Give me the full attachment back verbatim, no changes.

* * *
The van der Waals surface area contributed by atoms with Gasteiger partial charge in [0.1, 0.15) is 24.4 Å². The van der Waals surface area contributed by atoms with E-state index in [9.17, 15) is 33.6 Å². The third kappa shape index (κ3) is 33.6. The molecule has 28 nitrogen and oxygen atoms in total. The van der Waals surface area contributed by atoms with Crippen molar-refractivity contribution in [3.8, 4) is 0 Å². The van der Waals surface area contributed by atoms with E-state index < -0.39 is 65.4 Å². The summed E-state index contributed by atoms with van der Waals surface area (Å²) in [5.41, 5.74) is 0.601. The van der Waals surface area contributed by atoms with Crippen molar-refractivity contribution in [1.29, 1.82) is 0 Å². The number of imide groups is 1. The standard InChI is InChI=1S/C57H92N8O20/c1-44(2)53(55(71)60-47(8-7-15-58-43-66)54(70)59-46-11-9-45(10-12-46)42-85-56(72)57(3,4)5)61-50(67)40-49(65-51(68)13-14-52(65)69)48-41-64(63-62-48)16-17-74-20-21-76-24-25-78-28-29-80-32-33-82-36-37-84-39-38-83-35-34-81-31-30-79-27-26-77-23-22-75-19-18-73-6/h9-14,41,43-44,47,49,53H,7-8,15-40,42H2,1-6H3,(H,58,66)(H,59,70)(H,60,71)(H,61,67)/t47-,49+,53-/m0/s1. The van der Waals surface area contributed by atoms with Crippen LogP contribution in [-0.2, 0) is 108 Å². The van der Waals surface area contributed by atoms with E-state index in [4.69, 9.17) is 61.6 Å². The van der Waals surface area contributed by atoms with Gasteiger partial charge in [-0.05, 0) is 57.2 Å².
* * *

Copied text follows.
The van der Waals surface area contributed by atoms with Gasteiger partial charge in [0.1, 0.15) is 24.4 Å². The van der Waals surface area contributed by atoms with E-state index in [9.17, 15) is 33.6 Å². The third kappa shape index (κ3) is 33.6. The molecule has 28 nitrogen and oxygen atoms in total. The van der Waals surface area contributed by atoms with Crippen molar-refractivity contribution in [3.8, 4) is 0 Å². The van der Waals surface area contributed by atoms with E-state index < -0.39 is 65.4 Å². The summed E-state index contributed by atoms with van der Waals surface area (Å²) in [5.41, 5.74) is 0.601. The van der Waals surface area contributed by atoms with Crippen molar-refractivity contribution in [1.29, 1.82) is 0 Å². The number of imide groups is 1. The standard InChI is InChI=1S/C57H92N8O20/c1-44(2)53(55(71)60-47(8-7-15-58-43-66)54(70)59-46-11-9-45(10-12-46)42-85-56(72)57(3,4)5)61-50(67)40-49(65-51(68)13-14-52(65)69)48-41-64(63-62-48)16-17-74-20-21-76-24-25-78-28-29-80-32-33-82-36-37-84-39-38-83-35-34-81-31-30-79-27-26-77-23-22-75-19-18-73-6/h9-14,41,43-44,47,49,53H,7-8,15-40,42H2,1-6H3,(H,58,66)(H,59,70)(H,60,71)(H,61,67)/t47-,49+,53-/m0/s1. The van der Waals surface area contributed by atoms with Crippen LogP contribution in [-0.2, 0) is 108 Å². The van der Waals surface area contributed by atoms with E-state index in [4.69, 9.17) is 61.6 Å². The van der Waals surface area contributed by atoms with Gasteiger partial charge in [-0.05, 0) is 57.2 Å².